A Global Celebration

“It’s important to approach the world poetically. It ensures that you can look at the world with an open mind and also see poetry in everyday things,” says Huntjens.

Since 1999, World Poetry Day has been celebrated annually to promote the reading, writing, publishing, and teaching of poetry worldwide. The day aims to celebrate the unique ability of poetry to capture human experiences, emotions, and perspectives, transcending cultural and linguistic barriers.

Is Poetry still relevant today?

Contrary to popular belief, poetry extends beyond solitary reading. In T.S. Eliot’s 1942 essay “The Music of Poetry” (from his 1957 work “On Poetry and Poems“), he writes:

“We must expect a time to come when poetry will have again to be recalled to speech.”

And that’s exactly what’s happening these days. The increasing popularity of Spoken Word (poetry performed aloud, embodying rhythm, emotion, and storytelling) keeps the art of poetry alive for the younger generation in this modern era.

Above: Poet and writer Merlijn Huntjens. Photo: Gaby Jongenelen

Spoken Word: Breathing new life into poetry

Huntjens is one of the founders of the performance collective PANDA (Poetry and New Dramatic Arts), which aims to make literature and poetry more accessible to a new audience.

Huntjens does not have a personal preference for either stage poetry or written poems, believing that each form possesses its own unique qualities. Nonetheless, he finds spoken word very powerful. According to him, hearing a poem from a stage is almost a different art form than reading a poetry collection.

“When I listen to a poem spoken from a stage, it resonates differently. It’s a distinct experience and adds an entirely new dimension. Sometimes on paper, you miss the poet, you miss the poet’s voice, but in spoken word, you hear the voice.”

According to him, poetry is still alive and well today, especially thanks to the increasing popularity of Spoken Word gatherings.

Above: A participant on stage during a spoken word event. Photo: Pascal Moors

Embracing the poetry revival

“I see more and more young people interested in poetry,” says Huntjens. “Ten years ago, I felt there was little interest, and one had to travel far for poetry slams, but now with PANDA, we have about 30 young people involved, and we organise regular events that draw full houses. There’s still more and more attention and interest in poetry. Perhaps poetry collections sell poorly, but on stages, on Instagram and other platforms, poetry is more alive than ever.”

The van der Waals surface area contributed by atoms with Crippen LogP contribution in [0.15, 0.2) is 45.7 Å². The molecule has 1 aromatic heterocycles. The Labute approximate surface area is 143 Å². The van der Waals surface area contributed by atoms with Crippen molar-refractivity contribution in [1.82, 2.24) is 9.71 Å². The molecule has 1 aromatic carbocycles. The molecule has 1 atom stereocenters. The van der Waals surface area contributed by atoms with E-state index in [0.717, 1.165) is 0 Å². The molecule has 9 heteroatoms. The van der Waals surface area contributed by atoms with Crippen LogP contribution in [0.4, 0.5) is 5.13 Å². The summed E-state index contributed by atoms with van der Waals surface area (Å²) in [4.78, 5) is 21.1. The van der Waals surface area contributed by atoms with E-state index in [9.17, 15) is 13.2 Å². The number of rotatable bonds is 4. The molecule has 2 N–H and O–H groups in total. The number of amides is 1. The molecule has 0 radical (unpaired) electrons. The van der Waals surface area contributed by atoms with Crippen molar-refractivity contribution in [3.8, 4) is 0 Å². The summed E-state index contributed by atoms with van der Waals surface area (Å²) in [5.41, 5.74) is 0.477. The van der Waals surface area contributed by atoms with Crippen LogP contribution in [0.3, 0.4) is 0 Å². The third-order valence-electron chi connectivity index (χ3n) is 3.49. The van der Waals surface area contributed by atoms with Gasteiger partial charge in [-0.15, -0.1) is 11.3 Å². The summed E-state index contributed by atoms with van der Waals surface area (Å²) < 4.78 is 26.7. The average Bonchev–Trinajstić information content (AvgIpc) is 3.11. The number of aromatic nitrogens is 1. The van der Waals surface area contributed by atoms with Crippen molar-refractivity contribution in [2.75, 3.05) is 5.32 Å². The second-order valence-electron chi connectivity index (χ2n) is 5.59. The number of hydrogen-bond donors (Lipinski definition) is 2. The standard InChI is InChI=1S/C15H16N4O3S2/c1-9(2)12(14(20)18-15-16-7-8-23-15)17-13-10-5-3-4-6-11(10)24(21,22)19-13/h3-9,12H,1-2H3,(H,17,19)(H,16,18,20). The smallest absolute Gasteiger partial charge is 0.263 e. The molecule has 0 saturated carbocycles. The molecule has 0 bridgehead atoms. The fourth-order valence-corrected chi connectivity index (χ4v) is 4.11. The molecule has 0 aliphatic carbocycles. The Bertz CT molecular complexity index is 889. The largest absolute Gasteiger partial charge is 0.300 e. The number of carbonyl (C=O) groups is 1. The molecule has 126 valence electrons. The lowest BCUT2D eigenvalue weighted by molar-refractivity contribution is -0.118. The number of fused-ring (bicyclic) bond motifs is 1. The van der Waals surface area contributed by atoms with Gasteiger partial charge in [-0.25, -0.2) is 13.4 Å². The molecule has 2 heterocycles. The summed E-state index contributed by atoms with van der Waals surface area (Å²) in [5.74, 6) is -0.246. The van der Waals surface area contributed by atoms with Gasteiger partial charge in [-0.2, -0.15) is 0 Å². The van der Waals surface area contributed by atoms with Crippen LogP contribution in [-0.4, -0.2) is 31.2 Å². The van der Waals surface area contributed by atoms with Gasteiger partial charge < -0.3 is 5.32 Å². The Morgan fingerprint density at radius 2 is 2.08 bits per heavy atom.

A participant at a Spoken Word event. Poetry.
Above: A participant on stage during a spoken word event. Photo: Pascal Moors
And his advice to anyone interested in poetry and wanting to learn more?

“Attend a poetry slam or watch street poetry. With such a vast spectrum and variety in poetry, there’s something to captivate every individual, catering to every taste and preference.”

Poetry in UM’s Special Collections

A first edition copy of Eliot’s “The Music of Poetry” is housed in Maastricht University’s (UM’s) Special Collections. This important collection of literary essays and lectures examines the diverse forms and objectives of poetry by one of the most influential poets of the twentieth century.

UM’s Special Collections houses several poetry collections with poems that are waiting to be recalled to speech. These books are accessible to students, researchers, and members of the public. Many of the books and images in the Special Collections are also available digitally on the Special Collections webpage. Visit the Special Collections webpage for more information.